Celebrating Christmas and the festive season is something most people look forward to – especially spending quality time with loved ones who they may not see very often.
While most of us enjoy the novelty of the Christmas Period – food & drink, lie-ins, noisy family parties, and shopping trips etc, we start to flag and struggle with it by New Years Eve!
Imagine how the change in routine and general ‘ Christmas whirlwind’ can affect the elderly or especially people living with Dementia. The overwhelming and exhausting effects could trigger confusion and cause your loved ones to withdraw and isolate themselves from the festivities.
This is a short guide on how to organise your Christmas Festivities to be inclusive, sensitive and most importantly FUN for all your loved ones.
PREPARATION: Before their visit, talk and explain to guests how your loved one is at the moment – remind them that they may need to introduce themselves a few times. Reassure everyone that if your loved one doesn’t remember seeing them, The “emotional memory” of time spent with someone who cares will give them a sense of well-being for a long period afterward
Explain to children that loved one’s behaviour may be upsetting, such as anger or crying and is part of the disease, and shouldn’t be taken personally.
SCHEDULING GATHERINGS: Plan gatherings and group visits beforehand so they are spread out over the period to make it less hectic. Factor in ‘quiet times’ during the day and have a quiet room for your loved one to have a break, peace and quiet and maybe a nap.
Make the most of your loved one’s best time of day and schedule visits accordingly. Avoid evening hours, which are typically more challenging for those with dementia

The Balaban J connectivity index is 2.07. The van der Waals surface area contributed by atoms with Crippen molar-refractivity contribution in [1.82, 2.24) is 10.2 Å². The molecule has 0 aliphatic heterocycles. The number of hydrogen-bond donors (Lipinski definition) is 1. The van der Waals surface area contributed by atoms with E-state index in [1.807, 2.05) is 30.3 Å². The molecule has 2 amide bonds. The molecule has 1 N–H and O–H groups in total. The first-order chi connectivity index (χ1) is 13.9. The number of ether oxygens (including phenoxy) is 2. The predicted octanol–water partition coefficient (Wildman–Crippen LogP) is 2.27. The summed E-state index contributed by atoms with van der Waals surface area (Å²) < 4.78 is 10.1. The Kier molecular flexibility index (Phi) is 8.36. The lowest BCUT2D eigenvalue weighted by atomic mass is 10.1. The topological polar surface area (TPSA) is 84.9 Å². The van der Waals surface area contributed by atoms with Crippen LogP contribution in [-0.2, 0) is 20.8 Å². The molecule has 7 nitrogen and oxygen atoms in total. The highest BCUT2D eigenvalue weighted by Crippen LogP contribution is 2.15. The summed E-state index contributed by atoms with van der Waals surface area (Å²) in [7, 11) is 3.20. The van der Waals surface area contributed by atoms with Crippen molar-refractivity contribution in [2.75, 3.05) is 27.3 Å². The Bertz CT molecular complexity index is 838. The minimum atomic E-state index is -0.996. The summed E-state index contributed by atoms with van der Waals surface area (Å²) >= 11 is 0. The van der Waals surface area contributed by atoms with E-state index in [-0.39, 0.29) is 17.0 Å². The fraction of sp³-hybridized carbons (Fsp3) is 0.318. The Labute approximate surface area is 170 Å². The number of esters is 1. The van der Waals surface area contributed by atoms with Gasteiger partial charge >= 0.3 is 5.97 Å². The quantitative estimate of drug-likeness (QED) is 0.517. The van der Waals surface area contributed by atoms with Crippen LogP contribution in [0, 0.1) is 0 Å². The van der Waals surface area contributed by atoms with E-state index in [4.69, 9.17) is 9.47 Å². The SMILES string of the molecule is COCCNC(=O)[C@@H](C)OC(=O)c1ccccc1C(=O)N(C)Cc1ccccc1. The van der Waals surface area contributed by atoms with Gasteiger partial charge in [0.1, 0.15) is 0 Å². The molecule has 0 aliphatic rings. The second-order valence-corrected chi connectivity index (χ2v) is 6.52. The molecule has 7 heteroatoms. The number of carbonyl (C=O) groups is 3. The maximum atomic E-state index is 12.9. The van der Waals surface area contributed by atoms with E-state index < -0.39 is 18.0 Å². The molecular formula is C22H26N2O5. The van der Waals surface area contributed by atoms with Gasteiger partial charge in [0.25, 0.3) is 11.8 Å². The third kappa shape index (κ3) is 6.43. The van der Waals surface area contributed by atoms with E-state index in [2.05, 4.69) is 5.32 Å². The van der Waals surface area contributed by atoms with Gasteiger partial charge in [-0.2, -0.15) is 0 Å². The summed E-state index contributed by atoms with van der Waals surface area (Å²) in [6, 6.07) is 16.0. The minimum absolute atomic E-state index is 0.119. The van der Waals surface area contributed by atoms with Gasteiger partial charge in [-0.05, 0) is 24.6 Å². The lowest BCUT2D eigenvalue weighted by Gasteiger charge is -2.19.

DECORATIONS: Flashing Fairy lights, Dancing Santas and singing snowmen may be your guilty Christmas pleasure, but these can be very disorientating and distracting to elder relatives. Constant background noise could make it hard to follow a conversation, so they may just withdraw.
Animated and moving figures can be terrifying to a dementia sufferer – especially if they appear to just suddenly come to life. Also, Faux Food decorations such as glass candy canes or gingerbread men decorations can be dangerous as they could be accidentally bitten into. In the sufferers’ childhood, these decorations would have been real.
Maybe have this year’s theme as ‘Less is More’. Limit twinkly fairy lights to the Christmas tree and only use static warm white light.
Display and make a feature of treasured ‘family favourites’ decorations. The whole family will enjoy reminiscing and talking about their favourite decorations.
ENTERTAINMENT: Get each guest to introduce their favourite childhood games
– Elderly relatives could still be a yoyo expert or Snakes and Ladders Champion.
Organise a Christmas Sing-a-long when guests have arrived to get everybody relaxed and in the festive spirit. People with Short Term memory issues will still usually remember the words to childhood songs and will remember the happy memories associated.
FAMILY MEMORIES – Get photo albums out and talk about old photos. Get older children to video and ‘Interview’ elder loved ones about their childhood Christmases, parents, what work they used to do, etc. These will be a lovely family keepsake for the future too.
By simplifying and planning your Christmas festivities more thoroughly, you probably will find everybody benefits from a calmer, more relaxed Christmas. Perhaps this is the year to cut back on outside commitments and obligatory social engagements, giving you more time to focus on your loved ones and feel recharged for the New Year ahead.